Back to thread related: the most important reason again that this part will NOT work under any B- or D- body is there's nowhere to mount a swaybar. Therefore useless, unless using (I think) the Trailblazer or some later-discoverd FOMOCO type bar mod that mounts firectly to the frame and the axle housing.

Marky, maybe I read wrong, but I never heard of GM doing anything themselves (as a TSB or recall or 'repair') to correct the "off-centered" axle location. Urban legend has it that the (visually garish and assaultive to many) flaw was 'designed in' as a result of using the prior gen boxy frame without correcting for the slightly 'longer' whale gen body. So, when they lost the goofy rear wheelwell from the '88 Cadillac Voyage concept, you can see they woulda' had to redesign and restamp the rear doors a little shorter - or extend the frame. So the choice was clear: = do nothing. Brilliant! No way Jose' gonna go through all that on a known-to-be-doomed platform ina couple years eh.

Cliffs: No. Bar is useless for anything but the wrong wheel drive applications listed.
 

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96 Black,

Prior to joining the ISSF, I lurked, since 2001; mentioned because much of the ISSF's partial recovery of precrash data does not reach back before 2003.
Anyway, over two frakken decades ago, there was a TSB? or something along those lines? stating that if a Caprice owner complained of the rear-wheel off-center issue, that the dealership should
a) inform the customer of the cost of lifting the body off the frame, re-adjusting the body relative to the frame, and then remarrying body to the frame.
b) make clear that the wheel and suspension alignment are separate and independent of any body misalignment - that aesthetics and functionality are not connected here, and that if the customer could tolerate the odd looks, the suspension works fine.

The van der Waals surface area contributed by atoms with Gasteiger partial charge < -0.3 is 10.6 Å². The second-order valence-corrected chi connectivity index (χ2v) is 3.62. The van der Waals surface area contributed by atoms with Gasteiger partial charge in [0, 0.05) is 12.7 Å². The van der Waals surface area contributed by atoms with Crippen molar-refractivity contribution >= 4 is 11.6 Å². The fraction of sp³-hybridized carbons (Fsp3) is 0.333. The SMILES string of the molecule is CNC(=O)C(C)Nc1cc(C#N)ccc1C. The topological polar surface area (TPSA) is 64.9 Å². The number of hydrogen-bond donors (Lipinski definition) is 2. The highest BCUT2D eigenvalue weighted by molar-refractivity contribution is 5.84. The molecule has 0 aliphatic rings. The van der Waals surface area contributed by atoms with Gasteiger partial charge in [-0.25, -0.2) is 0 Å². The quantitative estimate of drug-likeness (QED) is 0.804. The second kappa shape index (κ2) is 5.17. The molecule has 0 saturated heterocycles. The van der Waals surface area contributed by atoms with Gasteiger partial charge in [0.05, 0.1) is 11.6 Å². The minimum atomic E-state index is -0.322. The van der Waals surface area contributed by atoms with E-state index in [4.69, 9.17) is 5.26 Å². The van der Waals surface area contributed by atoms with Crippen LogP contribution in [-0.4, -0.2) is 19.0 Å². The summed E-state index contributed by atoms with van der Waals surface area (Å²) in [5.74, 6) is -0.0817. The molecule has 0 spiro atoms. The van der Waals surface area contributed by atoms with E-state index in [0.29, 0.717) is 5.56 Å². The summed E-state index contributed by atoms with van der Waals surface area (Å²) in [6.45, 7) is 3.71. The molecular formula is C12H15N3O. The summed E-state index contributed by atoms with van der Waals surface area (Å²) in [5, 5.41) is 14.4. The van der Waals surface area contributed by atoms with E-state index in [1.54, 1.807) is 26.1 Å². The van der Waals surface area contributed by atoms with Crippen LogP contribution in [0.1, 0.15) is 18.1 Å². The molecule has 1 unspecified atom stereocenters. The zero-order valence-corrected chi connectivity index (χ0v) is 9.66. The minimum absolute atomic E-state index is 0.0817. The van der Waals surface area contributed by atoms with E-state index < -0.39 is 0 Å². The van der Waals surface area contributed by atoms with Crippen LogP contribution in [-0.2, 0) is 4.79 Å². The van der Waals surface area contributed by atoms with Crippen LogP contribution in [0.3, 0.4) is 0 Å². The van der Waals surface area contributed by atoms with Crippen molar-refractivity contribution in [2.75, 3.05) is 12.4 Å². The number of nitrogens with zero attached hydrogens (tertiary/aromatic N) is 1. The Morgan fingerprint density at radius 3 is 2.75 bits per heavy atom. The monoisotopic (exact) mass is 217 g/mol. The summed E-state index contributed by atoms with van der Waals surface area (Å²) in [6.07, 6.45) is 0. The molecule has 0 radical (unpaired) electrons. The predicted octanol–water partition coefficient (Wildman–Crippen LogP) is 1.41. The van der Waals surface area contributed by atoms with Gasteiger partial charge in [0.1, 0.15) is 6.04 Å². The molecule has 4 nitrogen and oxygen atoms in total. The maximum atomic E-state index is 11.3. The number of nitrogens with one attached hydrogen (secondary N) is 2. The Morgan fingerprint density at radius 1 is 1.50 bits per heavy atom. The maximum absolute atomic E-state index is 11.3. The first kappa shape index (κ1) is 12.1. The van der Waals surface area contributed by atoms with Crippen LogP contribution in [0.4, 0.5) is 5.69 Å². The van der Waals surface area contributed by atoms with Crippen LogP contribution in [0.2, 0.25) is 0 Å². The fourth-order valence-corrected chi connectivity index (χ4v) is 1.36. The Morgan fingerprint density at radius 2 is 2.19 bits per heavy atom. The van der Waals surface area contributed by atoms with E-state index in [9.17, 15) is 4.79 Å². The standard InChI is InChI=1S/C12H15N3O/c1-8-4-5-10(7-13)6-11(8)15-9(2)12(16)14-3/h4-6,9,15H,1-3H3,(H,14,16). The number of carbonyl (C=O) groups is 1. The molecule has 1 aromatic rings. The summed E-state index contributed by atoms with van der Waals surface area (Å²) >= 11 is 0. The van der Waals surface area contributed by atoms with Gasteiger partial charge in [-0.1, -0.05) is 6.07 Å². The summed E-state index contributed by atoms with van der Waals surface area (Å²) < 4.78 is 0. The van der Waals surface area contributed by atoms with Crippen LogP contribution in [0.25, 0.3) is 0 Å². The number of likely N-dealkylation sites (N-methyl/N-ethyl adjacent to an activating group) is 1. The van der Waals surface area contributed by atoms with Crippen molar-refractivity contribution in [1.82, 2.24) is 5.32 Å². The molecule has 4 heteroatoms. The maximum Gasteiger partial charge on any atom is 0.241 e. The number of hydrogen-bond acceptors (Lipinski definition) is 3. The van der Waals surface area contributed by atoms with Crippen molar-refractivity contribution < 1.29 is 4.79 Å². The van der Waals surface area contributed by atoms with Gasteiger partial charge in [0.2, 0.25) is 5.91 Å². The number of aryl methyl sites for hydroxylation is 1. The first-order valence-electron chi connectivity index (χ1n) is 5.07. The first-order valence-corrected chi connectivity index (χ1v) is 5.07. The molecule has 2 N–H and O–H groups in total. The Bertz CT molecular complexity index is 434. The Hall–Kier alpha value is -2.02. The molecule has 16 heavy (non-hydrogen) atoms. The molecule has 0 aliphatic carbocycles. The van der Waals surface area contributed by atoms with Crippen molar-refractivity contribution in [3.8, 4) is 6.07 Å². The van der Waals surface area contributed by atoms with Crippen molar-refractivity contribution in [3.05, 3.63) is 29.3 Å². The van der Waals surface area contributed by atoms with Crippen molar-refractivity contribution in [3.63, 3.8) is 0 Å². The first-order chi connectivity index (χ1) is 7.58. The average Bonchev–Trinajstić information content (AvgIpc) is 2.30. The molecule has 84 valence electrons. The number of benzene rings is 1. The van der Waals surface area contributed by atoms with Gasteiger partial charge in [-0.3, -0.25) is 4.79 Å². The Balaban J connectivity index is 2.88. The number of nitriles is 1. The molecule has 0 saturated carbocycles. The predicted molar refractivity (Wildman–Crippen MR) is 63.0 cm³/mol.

c) after being sure that the customer understands, do as the customer wishes, at their cost.

Anyway, point is, almost none of the ISSF could technically justify a merely aesthetic mod, when what we came up with - longer rear control arms - was both an aesthetic upgrade, as well as a chance to upgrade the c-channel rear control arms (that can be visibly twisted like a rope by anyone with decent grip) to either a solidly boxed or tubular set of four.

Don't know if Autocrosser knew about Dick Miller Racing's Rear Triangulation braces, but they were either unknown, or did not penetrate the ISSF's conscious, as I've NO memory of them being mentioned in the early noughties …
 

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I had not known of such a TSB. 'Body shifting' is of course feasible, plus an intriguing way to allow a dealer to help an owner part with vastly larger sums of his money v. extended control arms, especially if co. engineers could not have even envisioned such a practical fix. Then again, there'd be that hailstorm of lawsuits for every wreck under the sun if the maufacturer had approved that mod without years of testing and certification tests and federal re-approvals..... lol

I'm immediately drawn to a number of issues with how that 3/4" slide might generates steering line bind with column or dash, or motor-to-firewall hard point clearance issues. The off-angle shocks are one by-product of any extended arm installation, so at least that would not be any worse with scooting the body forward. But thanks for the background.
 

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Back to thread related: the most important reason again that this part will NOT work under any B- or D- body is there's nowhere to mount a swaybar. Therefore useless, unless using (I think) the Trailblazer or some later-discoverd FOMOCO type bar mod that mounts firectly to the frame and the axle housing.